Throughout the summer, the bad news kept on coming. On 14th June, Paris was occupied by the German Wehrmacht and then, three days later, Marshal Philippe Pétain (Head of State with extraordinary powers) announced that France would ask Germany for an armistice on 21st June. At Hitler’s insistence, it was signed in the railway car at Compiégne where Germany had sued for peace in 1918. Myrtle Logue heard the news of Pétain’s capitulation from a disgusted London bus driver who proclaimed to the entire world what he would do to the entire French nation. She commented in her war diary:

Surely now, there is nobody left who can rat on us. We are all really alone, and if our government gives up there will be a revolution, and I am in it.

For all its lack of logic, this view that fighting on without Continental allies was almost a relief was widely held in Britain in the summer and autumn of 1940. The journalist, playwright and writer of English Journey, published in Leipzig in 1933, remembered it as a mood of ‘We’re by ourselves now and really we can get on with this war.’ The King himself shared this view, telling his mother at the end of June:

‘Personally I feel happier now that we have no allies to be polite to and to pamper.’

Sarah Bradford (1989), King George VI, p. 320.

What Harold Nicolson described as Ribbentrop’s ‘champagne-like influence’ on the Duke and Duchess of Windsor appeared to come to the fore once again when France collapsed from May to June 1940. On active service with the British army, though demoted from Field Marshal to Major-General, Edward fled to the south of France after the debácle and from there to Spain and then on to Lisbon. By then, and following his well-publicised visit to the Berghof in October 1937, his views were well-known. Like some in Whitehall, he too favoured a negotiated peace with Nazi Germany. The Nazis were also well aware of this. They plotted to keep him in Europe, with Ribbentrop at the German Foreign Ministry’s centre of manoeuvrings. Victim to their own fantasies, they most likely hoped to reinstate him as King once they had conquered Britain. However far-fetched a prospect this might seem to us now, Churchill refused to allow the Duke back into England, dispatching himself instead to the Bahamas as Governor, where he remained, out of harm’s way, until 1945.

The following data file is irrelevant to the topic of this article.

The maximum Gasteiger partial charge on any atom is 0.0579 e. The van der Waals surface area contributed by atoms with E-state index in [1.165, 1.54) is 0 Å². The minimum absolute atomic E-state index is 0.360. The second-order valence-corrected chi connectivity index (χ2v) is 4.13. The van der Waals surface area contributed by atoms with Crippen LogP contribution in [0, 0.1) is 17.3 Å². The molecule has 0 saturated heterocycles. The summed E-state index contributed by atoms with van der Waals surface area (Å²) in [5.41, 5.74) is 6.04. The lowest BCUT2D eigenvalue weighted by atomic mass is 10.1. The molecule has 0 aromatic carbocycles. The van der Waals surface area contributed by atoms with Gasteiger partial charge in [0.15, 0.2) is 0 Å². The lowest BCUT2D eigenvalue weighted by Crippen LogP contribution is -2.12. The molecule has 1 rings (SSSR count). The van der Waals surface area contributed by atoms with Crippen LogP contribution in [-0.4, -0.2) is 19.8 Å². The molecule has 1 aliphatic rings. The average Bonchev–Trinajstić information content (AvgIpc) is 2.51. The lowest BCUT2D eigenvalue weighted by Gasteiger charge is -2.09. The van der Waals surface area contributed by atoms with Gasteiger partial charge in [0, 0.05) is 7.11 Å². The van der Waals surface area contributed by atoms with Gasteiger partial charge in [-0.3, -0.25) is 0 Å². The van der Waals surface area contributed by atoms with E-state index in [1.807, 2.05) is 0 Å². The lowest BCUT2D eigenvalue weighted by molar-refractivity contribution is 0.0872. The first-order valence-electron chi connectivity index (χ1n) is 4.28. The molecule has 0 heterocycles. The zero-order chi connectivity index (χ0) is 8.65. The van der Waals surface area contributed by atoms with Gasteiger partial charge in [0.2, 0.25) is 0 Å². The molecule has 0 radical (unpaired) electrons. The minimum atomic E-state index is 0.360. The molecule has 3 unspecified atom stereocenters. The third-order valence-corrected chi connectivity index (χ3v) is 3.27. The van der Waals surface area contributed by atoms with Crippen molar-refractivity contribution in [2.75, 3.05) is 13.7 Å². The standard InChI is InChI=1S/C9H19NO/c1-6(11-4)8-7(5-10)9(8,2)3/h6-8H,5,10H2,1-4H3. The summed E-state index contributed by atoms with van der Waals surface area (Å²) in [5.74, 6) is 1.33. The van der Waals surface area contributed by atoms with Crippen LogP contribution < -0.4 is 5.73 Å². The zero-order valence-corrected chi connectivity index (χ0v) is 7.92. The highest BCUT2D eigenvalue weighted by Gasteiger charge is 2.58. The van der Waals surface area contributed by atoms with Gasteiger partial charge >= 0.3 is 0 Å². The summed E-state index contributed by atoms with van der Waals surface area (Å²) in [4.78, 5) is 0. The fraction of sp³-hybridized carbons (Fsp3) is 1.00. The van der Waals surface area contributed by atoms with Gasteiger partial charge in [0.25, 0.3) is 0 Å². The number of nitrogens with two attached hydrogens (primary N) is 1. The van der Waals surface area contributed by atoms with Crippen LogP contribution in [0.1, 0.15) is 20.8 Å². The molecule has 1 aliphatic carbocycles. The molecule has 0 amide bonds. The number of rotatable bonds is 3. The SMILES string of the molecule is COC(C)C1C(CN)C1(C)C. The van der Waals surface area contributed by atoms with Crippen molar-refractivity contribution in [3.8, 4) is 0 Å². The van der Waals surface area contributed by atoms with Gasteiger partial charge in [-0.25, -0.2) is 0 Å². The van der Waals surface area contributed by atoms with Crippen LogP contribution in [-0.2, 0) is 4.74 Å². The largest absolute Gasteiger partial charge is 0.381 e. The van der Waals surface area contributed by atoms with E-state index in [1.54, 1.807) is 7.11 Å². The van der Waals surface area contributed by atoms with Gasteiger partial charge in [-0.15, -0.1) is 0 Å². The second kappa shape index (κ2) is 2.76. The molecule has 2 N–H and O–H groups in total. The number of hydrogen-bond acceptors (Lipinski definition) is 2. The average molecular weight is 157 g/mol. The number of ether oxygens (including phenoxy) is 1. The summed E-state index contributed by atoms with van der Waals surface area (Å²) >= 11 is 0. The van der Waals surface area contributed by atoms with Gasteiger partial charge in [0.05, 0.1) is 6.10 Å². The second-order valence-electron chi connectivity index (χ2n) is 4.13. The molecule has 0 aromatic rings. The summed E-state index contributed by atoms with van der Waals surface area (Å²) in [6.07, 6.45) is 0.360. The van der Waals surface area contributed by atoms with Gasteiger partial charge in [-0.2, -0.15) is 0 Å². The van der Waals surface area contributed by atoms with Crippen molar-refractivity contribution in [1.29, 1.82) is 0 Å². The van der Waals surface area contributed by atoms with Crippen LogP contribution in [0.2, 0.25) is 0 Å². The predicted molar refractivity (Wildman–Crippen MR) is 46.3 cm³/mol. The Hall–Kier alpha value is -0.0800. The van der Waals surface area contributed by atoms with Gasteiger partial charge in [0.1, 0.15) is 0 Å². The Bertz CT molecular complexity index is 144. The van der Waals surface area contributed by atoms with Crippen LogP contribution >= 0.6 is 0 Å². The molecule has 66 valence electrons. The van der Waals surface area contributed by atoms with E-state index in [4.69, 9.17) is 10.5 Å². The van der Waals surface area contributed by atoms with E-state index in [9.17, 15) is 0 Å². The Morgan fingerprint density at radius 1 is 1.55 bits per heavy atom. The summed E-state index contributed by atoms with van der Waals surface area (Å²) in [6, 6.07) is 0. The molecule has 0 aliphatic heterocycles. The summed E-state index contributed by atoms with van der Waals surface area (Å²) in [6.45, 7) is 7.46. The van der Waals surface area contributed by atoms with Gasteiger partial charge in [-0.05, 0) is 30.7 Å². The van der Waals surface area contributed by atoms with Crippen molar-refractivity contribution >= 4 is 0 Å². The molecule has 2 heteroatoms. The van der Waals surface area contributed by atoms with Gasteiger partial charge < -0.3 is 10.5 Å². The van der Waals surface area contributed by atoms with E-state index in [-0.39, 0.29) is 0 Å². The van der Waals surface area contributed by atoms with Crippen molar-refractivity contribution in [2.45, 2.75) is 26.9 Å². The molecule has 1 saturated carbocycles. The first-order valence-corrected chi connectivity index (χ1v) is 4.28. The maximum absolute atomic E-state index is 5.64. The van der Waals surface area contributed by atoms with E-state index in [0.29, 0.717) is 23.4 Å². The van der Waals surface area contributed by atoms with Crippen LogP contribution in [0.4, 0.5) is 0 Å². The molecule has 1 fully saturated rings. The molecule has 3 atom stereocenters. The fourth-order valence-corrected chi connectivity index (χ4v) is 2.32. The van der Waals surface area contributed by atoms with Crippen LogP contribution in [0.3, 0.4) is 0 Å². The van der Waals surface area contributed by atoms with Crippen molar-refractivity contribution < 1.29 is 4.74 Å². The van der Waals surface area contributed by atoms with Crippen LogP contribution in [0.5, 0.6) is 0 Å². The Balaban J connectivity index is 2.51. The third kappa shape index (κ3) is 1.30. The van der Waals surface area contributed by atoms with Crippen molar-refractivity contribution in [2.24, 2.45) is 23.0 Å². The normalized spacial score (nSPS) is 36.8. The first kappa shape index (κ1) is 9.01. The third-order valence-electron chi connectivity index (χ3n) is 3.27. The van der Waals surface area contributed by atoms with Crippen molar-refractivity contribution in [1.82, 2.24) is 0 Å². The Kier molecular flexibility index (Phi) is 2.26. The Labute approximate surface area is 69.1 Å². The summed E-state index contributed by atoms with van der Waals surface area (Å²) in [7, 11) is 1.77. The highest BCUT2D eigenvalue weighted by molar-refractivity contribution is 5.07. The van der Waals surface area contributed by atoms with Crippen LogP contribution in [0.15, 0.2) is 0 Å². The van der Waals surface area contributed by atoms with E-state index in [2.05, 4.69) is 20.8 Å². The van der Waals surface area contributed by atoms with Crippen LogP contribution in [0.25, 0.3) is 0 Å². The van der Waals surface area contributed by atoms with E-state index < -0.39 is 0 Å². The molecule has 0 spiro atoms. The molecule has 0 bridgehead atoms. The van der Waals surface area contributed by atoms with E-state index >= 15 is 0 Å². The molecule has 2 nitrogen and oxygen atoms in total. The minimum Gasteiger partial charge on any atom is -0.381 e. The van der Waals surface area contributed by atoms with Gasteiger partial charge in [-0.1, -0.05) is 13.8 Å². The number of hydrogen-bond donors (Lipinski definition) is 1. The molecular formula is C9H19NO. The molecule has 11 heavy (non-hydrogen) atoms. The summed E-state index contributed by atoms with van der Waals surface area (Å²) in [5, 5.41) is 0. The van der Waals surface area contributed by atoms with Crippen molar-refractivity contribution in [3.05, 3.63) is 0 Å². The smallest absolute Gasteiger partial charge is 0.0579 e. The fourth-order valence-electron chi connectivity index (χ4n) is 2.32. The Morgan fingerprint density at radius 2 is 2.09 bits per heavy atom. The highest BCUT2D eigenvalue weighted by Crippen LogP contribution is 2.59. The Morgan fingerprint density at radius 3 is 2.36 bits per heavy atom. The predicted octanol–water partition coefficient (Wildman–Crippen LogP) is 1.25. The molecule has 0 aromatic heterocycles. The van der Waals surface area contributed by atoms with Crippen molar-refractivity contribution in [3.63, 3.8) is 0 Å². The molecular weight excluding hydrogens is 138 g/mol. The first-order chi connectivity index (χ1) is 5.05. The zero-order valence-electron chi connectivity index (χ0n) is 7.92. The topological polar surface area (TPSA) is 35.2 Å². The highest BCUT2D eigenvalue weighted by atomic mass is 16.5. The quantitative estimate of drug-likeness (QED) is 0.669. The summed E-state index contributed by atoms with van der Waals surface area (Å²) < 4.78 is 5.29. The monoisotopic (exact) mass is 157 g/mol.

Operation Sea Lion & The Battle for Britain:

The Threat from Across the Channel: Section of the Operation Sealion Map, showing occupied Northern France.

Hitler believed that with the defeat of France, Britain would also seek an armistice. However, Hitler had already ordered plans for the German invasion of the country. When Churchill expressed the nation’s determination to fight on, the Führer decided to launch Operation Seewölle (Sea Lion), the seaborn invasion of Britain. On 16 July, he issued Führer Directive 16 declaring that:

‘As England, in spite of her hopeless military situation, still shows no signs of willingness to come to terms, I have decided to prepare, and if necessary to carry out, a landing operation against her. The aim of this operation is to eliminate the English Motherland as a base from which the war against Germany can be continued.’

For Hitler’s aim to be achieved, control of the English Channel had to be achieved by sweeping away the mines and keeping the Royal Navy fleets in the Mediterranean and the North Sea from intervening. These two objectives might prove relatively easy to achieve, but the High Command of the German Army and Navy regarded the operation with considerable misgivings. The plan had few supporters inside the German military hierarchy, and on 13th August General Jodl, the army’s Chief of Operations Staff had written it was an assault that could only be launched out of desperation. Although Reichsmarchall Hermann Göring appeared more enthusiastic, the Air Minister and Commander-in-Chief of the Luftwaffe viewed the campaign as almost impossible. The destruction of the RAF was a vital prerequisite for a successful invasion, and Göring was eager to prove that the Luftwaffe, unaided, could bring Britain to its knees. The Luftwaffe was, however, a short-range airforce designed primarily for tactical operations in support of the army, and it was ill-prepared for long strategic battles in enemy skies. Göring’s chance, therefore, lay in a sharp, decisive onslaught which would overwhelm the RAF’s defences and destroy its airfields and support services.